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Astwick Early Origins



The surname Astwick was first found in East Hertfordshire at Eastwick, a hamlet which now forms the civil parish of Eastwick and Gilston. The place name dates back to the Domesday Book of 1086 when it was listed as Esteuuiche [1]CITATION[CLOSE]
Williams, Dr Ann. And G.H. Martin, Eds., Domesday Book A Complete Translation. London: Penguin, 1992. Print. (ISBN 0-141-00523-8)
and literally meant "east dwelling or dairy farm," having derived from the Old English words "east' + "wic." [2]CITATION[CLOSE]
Mills, A.D., Dictionary of English Place-Names. Oxford: Oxford University Press, 1991. Print. (ISBN 0-19-869156-4)
The Parish Church of St Mary dates from the 13th century. The surname is descended from the tenant of the lands of Eastwick, held by Geoffrey de Bec a "great Baron" who was recorded in the Domesday Book. Geoffrey's brother was the standard bearer at the Battle of Hastings.

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Astwick Spelling Variations


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Astwick Spelling Variations



Multitudes of spelling variations are a hallmark of Anglo Norman names. Most of these names evolved in the 11th and 12th century, in the time after the Normans introduced their own Norman French language into a country where Old and Middle English had no spelling rules and the languages of the court were French and Latin. To make matters worse, medieval scribes spelled words according to sound, so names frequently appeared differently in the various documents in which they were recorded. The name was spelled Eastwick, Eastwich, Estwick, Estwich, Eastick, Eastich and many more.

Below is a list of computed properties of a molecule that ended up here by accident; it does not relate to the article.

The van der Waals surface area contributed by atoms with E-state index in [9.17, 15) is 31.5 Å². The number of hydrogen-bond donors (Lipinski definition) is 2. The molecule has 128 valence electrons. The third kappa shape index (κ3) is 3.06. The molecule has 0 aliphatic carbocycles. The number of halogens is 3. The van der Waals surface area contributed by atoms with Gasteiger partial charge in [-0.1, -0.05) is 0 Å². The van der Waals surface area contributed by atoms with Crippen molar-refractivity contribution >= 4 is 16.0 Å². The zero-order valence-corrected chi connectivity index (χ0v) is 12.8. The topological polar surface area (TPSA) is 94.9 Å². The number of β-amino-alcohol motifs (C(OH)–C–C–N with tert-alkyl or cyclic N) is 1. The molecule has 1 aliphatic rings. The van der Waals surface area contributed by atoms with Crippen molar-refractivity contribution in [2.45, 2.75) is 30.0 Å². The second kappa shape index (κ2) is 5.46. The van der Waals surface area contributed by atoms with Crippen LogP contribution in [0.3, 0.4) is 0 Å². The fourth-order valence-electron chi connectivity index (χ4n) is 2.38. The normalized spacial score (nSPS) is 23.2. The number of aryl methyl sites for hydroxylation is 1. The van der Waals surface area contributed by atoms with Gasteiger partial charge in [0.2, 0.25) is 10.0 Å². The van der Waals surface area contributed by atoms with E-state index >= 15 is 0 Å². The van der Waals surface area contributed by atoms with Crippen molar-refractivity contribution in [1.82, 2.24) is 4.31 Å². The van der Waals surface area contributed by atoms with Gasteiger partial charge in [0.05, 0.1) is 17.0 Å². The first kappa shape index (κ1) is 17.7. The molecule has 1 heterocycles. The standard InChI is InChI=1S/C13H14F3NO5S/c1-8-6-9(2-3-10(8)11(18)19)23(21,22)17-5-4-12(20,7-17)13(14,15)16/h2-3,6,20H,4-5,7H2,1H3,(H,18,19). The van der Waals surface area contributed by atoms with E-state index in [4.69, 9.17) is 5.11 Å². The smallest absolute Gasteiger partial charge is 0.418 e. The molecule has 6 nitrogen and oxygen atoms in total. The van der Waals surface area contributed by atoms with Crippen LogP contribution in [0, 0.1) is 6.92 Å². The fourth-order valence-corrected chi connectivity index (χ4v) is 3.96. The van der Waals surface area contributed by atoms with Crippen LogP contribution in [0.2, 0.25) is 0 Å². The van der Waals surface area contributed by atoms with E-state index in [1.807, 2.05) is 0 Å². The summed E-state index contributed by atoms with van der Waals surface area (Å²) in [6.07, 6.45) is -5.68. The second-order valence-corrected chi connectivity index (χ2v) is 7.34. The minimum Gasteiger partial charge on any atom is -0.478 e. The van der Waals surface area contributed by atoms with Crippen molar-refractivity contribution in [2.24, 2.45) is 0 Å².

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Astwick Early History


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Astwick Early History



This web page shows only a small excerpt of our Astwick research. Another 141 words (10 lines of text) covering the years 106 and 1066 are included under the topic Early Astwick History in all our PDF Extended History products and printed products wherever possible.

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Astwick Early Notables (pre 1700)


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Astwick Early Notables (pre 1700)



More information is included under the topic Early Astwick Notables in all our PDF Extended History products and printed products wherever possible.

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The Great Migration


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The Great Migration